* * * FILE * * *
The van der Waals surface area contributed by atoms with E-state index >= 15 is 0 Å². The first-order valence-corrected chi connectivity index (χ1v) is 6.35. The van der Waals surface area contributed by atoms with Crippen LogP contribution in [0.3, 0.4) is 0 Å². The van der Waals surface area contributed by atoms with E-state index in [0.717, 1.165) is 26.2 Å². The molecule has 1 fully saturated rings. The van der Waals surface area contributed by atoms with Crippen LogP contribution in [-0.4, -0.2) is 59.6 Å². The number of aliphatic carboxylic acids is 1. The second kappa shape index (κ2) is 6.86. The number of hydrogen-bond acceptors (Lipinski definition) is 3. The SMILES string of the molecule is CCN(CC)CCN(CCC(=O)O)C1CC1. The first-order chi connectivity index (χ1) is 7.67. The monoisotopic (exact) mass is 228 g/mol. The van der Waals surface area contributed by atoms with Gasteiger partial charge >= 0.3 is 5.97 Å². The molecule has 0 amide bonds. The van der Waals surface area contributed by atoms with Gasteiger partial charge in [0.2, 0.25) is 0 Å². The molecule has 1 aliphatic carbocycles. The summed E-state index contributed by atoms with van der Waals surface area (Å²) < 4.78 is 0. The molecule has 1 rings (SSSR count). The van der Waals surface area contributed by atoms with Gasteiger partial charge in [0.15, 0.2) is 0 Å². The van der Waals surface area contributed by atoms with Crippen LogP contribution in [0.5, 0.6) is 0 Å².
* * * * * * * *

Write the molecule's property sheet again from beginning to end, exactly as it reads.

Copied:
The van der Waals surface area contributed by atoms with E-state index >= 15 is 0 Å². The first-order valence-corrected chi connectivity index (χ1v) is 6.35. The van der Waals surface area contributed by atoms with Crippen LogP contribution in [0.3, 0.4) is 0 Å². The van der Waals surface area contributed by atoms with E-state index in [0.717, 1.165) is 26.2 Å². The molecule has 1 fully saturated rings. The van der Waals surface area contributed by atoms with Crippen LogP contribution in [-0.4, -0.2) is 59.6 Å². The number of aliphatic carboxylic acids is 1. The second kappa shape index (κ2) is 6.86. The number of hydrogen-bond acceptors (Lipinski definition) is 3. The SMILES string of the molecule is CCN(CC)CCN(CCC(=O)O)C1CC1. The first-order chi connectivity index (χ1) is 7.67. The monoisotopic (exact) mass is 228 g/mol. The van der Waals surface area contributed by atoms with Gasteiger partial charge >= 0.3 is 5.97 Å². The molecule has 0 amide bonds. The van der Waals surface area contributed by atoms with Gasteiger partial charge in [0.2, 0.25) is 0 Å². The molecule has 1 aliphatic carbocycles. The summed E-state index contributed by atoms with van der Waals surface area (Å²) < 4.78 is 0. The molecule has 1 rings (SSSR count). The van der Waals surface area contributed by atoms with Gasteiger partial charge in [0.15, 0.2) is 0 Å². The van der Waals surface area contributed by atoms with Crippen LogP contribution in [0.5, 0.6) is 0 Å².